What Psychological Factors Make Your Target Market Read Beyond the Home Page of Your Website?

August 25, 2011 by  Filed under: Marketing 

Once you’ve put together the proper sequence of website writing on your Home page, there are psychological factors that you must take into account. What is it that compels your target market reader to read beyond the first paragraph to the next paragraph, and eventually click on and read other pages? Let’s pretend that your content is perfectly sequenced. You have a clear target market description. The overview of your business is succinct, and includes a few of the most powerful benefits. Any person who is your target market (with the problem that you solve) who arrives at your Home page would recognize themselves.

Beyond those website writing basics, there are also the psychological factors experienced by the target market prospect. What makes them read beyond the Home page of your site? Take a look at these psychological factors, and incorporate them into your next website writing project.

1. Hope that they have found the solution they’ve been searching for makes them want to read more.

You must give them hope. If they can feel intense hopefulness, they will be compelled to learn more. This does not mean “huckster-type” false hope, where you’re only selling promises. This needs to be authentic, real, and grounded, based in the assurance that you have helped many others solve that same problem. You don’t necessarily have to state this directly, but it is quite powerful to imply so. Some of this information is conveyed in the clarity and depth of your target market description. You want to give hope to your Home page readers.

2. Belief that you might have the answer that could help them will keep them reading.

On your Home page, if you are able to make them believe that you might be able to solve their problem, they will click to the next page and keep reading. If you are not able to convince them – for any reason – they will click away from your site. You make them believe by demonstrating that you truly “get” them and the depths of their problem. We all like to feel understood. When we’re suffering from a problem, searching for an answer is basically a self-involved process. What you say on your Home page must make them believe that you know how to fix what is wrong in their lives.

3. Trust in the clarity and logic of your description and business overview gives them faith that it’s worth knowing the details.

On your Home page, you must give an overview of what you do, and it has to be powerful enough that they will trust you enough to want to know more. This is not a place to be vague, wordy, or imprecise. Your prospects must be able to easily grasp the overall concepts of how you get your solutions – without extraneous or complicated detail. The more instantaneously they can comprehend your business, the more powerful is their drive to know more. This needs to be so succinct that they can keep it in their minds after leaving the site, or describe it to someone else. The Home page is a page to avoid giving too much detail. Keep it short and snappy and get them to trust you.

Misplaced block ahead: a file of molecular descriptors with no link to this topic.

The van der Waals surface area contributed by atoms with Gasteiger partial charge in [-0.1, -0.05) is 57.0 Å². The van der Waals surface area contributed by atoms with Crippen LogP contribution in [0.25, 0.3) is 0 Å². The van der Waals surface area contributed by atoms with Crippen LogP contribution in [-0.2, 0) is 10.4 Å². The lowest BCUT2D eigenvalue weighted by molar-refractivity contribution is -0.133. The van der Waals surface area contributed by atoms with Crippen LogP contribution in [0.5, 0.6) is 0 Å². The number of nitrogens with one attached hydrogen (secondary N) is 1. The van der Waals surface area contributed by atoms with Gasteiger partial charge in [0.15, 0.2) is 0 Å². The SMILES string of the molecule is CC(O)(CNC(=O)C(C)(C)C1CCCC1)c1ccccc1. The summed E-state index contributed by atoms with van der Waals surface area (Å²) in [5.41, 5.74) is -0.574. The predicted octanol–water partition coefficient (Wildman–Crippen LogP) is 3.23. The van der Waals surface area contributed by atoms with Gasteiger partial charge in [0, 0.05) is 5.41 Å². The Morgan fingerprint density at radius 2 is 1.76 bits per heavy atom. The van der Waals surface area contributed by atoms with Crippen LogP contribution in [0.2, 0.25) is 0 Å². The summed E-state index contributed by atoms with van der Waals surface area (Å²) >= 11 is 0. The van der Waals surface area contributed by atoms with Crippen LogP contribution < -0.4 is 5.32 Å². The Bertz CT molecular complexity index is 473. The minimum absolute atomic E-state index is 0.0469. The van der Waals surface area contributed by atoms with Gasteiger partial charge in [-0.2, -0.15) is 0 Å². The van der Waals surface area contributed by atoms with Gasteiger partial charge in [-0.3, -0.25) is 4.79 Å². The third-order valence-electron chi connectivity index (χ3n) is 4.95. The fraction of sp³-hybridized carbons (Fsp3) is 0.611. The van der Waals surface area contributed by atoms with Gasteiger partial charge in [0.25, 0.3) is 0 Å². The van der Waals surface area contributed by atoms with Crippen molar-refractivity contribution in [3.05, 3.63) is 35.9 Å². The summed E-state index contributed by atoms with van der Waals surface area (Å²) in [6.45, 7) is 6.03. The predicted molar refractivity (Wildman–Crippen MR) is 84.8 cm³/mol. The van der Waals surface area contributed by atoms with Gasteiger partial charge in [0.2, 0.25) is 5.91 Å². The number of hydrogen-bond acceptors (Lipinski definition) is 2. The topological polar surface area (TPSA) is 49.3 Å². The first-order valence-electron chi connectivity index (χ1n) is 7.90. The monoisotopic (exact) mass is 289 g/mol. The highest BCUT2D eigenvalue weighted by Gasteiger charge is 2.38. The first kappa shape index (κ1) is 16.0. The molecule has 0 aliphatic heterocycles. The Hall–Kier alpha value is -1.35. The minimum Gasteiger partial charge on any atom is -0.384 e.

4. They have a feeling of comfort with and don’t feel threatened by the language and “voice” of your Home page.

The language you use must not arouse fears. It should be conversational and almost casual, but businesslike. Some of the common fears that cause site visitors to click off the site are things like, “This person sounds expensive. I couldn’t afford it.” or, “They seem a little stiff and formal. I don’t think I’d like to work with them.” Your language should be inviting in the same way that you’d invite treasured guests into your home. Show warmth and graciousness. Make them comfortable with your language and “voice”, and they’ll feel “safe” learning more.

5. Excitement or anticipation that a long and troubling search might be over will make them click to the next page.

Make your website writing exciting. Don’t do this with phony hype, but be sure that you inject your own excitement at working with and solving the problems you do. Show enthusiasm and make a point of using positive and upbeat language. Instill excitement in your readers and they will have to know more about how you work.

To get site visitors to read beyond your Home page, it’s not enough to have website writing that is perfect from a marketing standpoint. It is also necessary to be aware of and incorporate the psychological factors as well.

Suzi Elton provides business writing that attracts targeted prospects to your service business and converts them into clients for you. She is a Robert Middleton Certified Action Plan Marketing Coach, as well as a professional writer. Her website offers a free series of 8 assessments you can use to analyze your own site.

To learn about her Robert Middleton style Web Site Tool Kit Writing Package, go to http://www.wowfactorwriting.com/services/web-site-tool-kit-package/

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